Reviewed By: Judy Beckman, University of Rhode Island
Why Investors Can't Get More Cash Out of U.S. Companies
by Jason Zweig
Feb 19, 2011
"Treasury Weighs New Tax Scheme," by: Damian Paletta and John D. McKinnon,
The Wall Street Journal, September 10, 2011 ---
The Treasury Department is considering a proposal to eliminate some but not all taxes on the overseas profits of U.S. multinational companies, a central element of the administration's broader plans to overhaul the corporate-tax code, according to two people familiar with the deliberations.
U.S. businesses have pushed hard to exempt all overseas earnings from U.S. taxes, claiming the current system puts them at a disadvantage to foreign competitors.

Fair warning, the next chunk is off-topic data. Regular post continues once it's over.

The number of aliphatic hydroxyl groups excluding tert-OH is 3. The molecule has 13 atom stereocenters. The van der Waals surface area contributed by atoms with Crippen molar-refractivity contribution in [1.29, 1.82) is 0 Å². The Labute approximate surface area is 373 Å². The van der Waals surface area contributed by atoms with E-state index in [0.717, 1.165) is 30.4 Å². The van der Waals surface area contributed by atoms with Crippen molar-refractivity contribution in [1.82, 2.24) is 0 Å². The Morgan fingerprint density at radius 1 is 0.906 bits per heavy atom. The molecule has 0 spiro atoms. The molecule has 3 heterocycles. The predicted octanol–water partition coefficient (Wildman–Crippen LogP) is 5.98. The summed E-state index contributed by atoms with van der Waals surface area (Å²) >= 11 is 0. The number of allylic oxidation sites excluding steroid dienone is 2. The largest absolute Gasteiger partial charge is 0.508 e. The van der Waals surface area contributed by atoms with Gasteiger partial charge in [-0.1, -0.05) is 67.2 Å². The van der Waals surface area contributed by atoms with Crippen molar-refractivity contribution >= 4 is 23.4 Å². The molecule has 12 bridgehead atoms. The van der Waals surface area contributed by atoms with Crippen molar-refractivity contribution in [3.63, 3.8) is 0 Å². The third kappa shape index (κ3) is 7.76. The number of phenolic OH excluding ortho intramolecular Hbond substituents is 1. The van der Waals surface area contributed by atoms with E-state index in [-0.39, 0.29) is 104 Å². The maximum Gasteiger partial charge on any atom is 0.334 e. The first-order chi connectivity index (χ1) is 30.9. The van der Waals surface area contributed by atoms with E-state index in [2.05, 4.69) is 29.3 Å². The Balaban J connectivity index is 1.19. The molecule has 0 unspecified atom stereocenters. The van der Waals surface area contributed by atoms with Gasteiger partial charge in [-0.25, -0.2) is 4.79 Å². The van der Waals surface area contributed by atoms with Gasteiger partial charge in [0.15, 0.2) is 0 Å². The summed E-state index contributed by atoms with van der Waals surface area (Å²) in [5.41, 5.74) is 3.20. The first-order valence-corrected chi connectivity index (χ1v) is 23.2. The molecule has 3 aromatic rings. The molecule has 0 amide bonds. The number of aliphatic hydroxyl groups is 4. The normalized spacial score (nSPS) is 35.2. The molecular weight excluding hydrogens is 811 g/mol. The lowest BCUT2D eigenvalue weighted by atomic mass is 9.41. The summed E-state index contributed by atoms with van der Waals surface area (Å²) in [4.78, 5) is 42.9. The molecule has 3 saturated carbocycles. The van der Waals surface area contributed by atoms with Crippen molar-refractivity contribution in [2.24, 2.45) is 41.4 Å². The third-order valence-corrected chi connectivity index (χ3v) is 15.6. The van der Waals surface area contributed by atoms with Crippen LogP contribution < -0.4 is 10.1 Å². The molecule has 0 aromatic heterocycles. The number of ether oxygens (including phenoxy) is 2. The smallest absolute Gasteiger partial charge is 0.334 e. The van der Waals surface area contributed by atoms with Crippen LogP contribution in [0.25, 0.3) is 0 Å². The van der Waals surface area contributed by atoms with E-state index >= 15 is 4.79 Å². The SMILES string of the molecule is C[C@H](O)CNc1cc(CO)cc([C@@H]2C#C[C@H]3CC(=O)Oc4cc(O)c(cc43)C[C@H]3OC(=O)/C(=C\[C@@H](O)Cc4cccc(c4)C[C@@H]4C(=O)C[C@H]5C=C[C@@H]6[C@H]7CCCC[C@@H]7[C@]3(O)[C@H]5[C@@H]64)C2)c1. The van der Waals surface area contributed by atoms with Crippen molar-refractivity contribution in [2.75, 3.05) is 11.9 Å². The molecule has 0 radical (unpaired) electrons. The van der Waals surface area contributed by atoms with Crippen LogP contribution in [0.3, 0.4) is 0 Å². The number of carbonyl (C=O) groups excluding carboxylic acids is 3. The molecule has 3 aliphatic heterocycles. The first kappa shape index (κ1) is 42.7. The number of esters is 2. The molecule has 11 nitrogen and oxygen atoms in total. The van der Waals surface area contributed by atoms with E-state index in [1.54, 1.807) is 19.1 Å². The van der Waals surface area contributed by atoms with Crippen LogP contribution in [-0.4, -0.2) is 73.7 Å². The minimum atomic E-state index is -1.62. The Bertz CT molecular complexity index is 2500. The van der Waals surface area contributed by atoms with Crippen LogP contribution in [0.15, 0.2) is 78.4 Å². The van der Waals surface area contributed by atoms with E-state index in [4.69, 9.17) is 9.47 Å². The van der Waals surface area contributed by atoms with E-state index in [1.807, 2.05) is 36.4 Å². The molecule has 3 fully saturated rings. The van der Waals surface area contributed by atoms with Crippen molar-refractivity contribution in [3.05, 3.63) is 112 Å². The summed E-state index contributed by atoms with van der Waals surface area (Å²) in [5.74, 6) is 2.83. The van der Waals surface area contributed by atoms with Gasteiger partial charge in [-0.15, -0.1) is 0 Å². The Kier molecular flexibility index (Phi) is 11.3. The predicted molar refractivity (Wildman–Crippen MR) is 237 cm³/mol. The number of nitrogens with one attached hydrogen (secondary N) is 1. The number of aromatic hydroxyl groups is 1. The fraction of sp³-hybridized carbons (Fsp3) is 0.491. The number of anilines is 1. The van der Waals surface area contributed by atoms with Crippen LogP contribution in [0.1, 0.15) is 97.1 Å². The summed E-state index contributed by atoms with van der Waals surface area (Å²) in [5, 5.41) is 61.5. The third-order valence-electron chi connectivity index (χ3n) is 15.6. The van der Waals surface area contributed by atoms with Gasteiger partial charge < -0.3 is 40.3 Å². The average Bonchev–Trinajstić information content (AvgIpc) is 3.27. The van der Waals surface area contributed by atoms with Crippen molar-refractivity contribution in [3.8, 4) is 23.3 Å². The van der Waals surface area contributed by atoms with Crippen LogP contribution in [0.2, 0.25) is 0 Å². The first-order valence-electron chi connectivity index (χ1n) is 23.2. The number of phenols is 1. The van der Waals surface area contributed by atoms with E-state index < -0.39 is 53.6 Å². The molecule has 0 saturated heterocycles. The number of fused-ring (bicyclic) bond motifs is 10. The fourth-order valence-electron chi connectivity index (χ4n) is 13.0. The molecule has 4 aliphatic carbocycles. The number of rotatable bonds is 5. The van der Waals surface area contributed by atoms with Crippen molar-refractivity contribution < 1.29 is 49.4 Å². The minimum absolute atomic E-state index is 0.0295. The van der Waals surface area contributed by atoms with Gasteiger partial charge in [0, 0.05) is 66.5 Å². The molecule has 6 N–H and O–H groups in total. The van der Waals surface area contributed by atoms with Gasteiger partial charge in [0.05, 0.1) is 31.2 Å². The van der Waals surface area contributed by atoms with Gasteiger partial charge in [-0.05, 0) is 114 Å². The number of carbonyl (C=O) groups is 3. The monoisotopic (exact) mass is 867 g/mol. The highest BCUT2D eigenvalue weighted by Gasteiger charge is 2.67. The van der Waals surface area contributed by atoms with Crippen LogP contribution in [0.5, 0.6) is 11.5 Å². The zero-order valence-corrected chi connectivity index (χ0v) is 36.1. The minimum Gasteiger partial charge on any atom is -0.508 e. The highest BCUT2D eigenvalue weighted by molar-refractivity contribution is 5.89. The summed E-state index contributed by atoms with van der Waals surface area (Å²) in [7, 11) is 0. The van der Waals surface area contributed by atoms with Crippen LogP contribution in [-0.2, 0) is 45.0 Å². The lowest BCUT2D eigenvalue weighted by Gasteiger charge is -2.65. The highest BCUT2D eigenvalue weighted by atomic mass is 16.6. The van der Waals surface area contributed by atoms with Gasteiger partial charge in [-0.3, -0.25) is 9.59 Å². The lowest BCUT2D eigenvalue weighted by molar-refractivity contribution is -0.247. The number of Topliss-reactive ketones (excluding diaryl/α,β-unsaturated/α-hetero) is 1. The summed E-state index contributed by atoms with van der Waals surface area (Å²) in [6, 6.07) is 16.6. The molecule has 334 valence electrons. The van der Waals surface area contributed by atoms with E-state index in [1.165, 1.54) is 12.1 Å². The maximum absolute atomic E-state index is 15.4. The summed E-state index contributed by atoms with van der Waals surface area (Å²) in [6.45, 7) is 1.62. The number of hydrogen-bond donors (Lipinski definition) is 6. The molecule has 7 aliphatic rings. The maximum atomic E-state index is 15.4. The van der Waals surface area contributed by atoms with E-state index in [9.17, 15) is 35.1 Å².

The taxation of overseas income is a political hot potato. Liberals and trade unions have warned that eliminating U.S. taxes on overseas earnings could encourage businesses to shift operations and jobs overseas. Conservatives and businesses, meanwhile, could be disappointed that the proposal from the Obama administration, which is still in the discussion stage, doesn't go far enough.
The U.S. is rare among major industrial powers in maintaining a global taxation system, which often subjects the overseas earnings of companies to U.S. levies after they've been taxed by their overseas hosts. Most large countries primarily tax domestic earnings, in what is known as a territorial taxation system.
The Treasury plan under consideration would create what officials refer to as a "tough" territorial system, which would shield some overseas profits from U.S. taxes. A key issue is what kind of profits would be excluded. The details of the plan couldn't be learned.